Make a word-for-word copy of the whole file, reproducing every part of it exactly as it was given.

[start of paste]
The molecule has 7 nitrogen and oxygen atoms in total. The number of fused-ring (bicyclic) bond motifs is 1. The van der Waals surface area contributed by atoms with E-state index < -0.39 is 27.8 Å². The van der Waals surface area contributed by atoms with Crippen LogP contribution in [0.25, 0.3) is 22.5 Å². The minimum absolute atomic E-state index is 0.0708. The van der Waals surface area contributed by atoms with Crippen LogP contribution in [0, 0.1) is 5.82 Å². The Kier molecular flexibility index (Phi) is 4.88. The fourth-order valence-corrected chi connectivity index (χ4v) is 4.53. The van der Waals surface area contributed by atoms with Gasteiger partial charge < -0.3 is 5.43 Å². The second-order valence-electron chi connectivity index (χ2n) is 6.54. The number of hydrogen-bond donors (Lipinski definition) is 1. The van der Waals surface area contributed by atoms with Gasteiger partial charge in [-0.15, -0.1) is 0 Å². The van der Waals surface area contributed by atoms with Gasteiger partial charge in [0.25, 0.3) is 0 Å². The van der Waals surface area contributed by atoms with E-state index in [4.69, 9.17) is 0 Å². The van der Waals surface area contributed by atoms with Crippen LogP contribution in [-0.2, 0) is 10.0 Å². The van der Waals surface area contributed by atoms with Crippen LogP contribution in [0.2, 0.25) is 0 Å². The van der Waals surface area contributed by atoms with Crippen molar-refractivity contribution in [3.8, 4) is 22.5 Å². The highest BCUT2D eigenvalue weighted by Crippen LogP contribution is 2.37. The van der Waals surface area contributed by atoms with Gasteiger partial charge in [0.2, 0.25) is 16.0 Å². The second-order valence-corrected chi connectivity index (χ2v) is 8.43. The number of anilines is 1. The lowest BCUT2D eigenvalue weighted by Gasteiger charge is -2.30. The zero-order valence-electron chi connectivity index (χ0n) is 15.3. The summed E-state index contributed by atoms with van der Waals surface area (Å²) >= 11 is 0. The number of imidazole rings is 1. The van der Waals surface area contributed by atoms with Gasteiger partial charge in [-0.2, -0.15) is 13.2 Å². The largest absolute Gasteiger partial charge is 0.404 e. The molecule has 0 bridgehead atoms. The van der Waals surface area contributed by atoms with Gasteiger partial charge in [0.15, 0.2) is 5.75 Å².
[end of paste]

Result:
The molecule has 7 nitrogen and oxygen atoms in total. The number of fused-ring (bicyclic) bond motifs is 1. The van der Waals surface area contributed by atoms with E-state index < -0.39 is 27.8 Å². The van der Waals surface area contributed by atoms with Crippen LogP contribution in [0.25, 0.3) is 22.5 Å². The minimum absolute atomic E-state index is 0.0708. The van der Waals surface area contributed by atoms with Crippen LogP contribution in [0, 0.1) is 5.82 Å². The Kier molecular flexibility index (Phi) is 4.88. The fourth-order valence-corrected chi connectivity index (χ4v) is 4.53. The van der Waals surface area contributed by atoms with Gasteiger partial charge < -0.3 is 5.43 Å². The second-order valence-electron chi connectivity index (χ2n) is 6.54. The number of hydrogen-bond donors (Lipinski definition) is 1. The van der Waals surface area contributed by atoms with Gasteiger partial charge in [-0.15, -0.1) is 0 Å². The van der Waals surface area contributed by atoms with Gasteiger partial charge in [0.25, 0.3) is 0 Å². The van der Waals surface area contributed by atoms with E-state index in [4.69, 9.17) is 0 Å². The van der Waals surface area contributed by atoms with Crippen LogP contribution in [-0.2, 0) is 10.0 Å². The van der Waals surface area contributed by atoms with Crippen LogP contribution in [0.2, 0.25) is 0 Å². The van der Waals surface area contributed by atoms with Crippen molar-refractivity contribution in [3.8, 4) is 22.5 Å². The highest BCUT2D eigenvalue weighted by Crippen LogP contribution is 2.37. The van der Waals surface area contributed by atoms with Gasteiger partial charge in [0.2, 0.25) is 16.0 Å². The second-order valence-corrected chi connectivity index (χ2v) is 8.43. The number of anilines is 1. The lowest BCUT2D eigenvalue weighted by Gasteiger charge is -2.30. The zero-order valence-electron chi connectivity index (χ0n) is 15.3. The summed E-state index contributed by atoms with van der Waals surface area (Å²) >= 11 is 0. The number of imidazole rings is 1. The van der Waals surface area contributed by atoms with Gasteiger partial charge in [-0.2, -0.15) is 13.2 Å². The largest absolute Gasteiger partial charge is 0.404 e. The molecule has 0 bridgehead atoms. The van der Waals surface area contributed by atoms with Gasteiger partial charge in [0.15, 0.2) is 5.75 Å².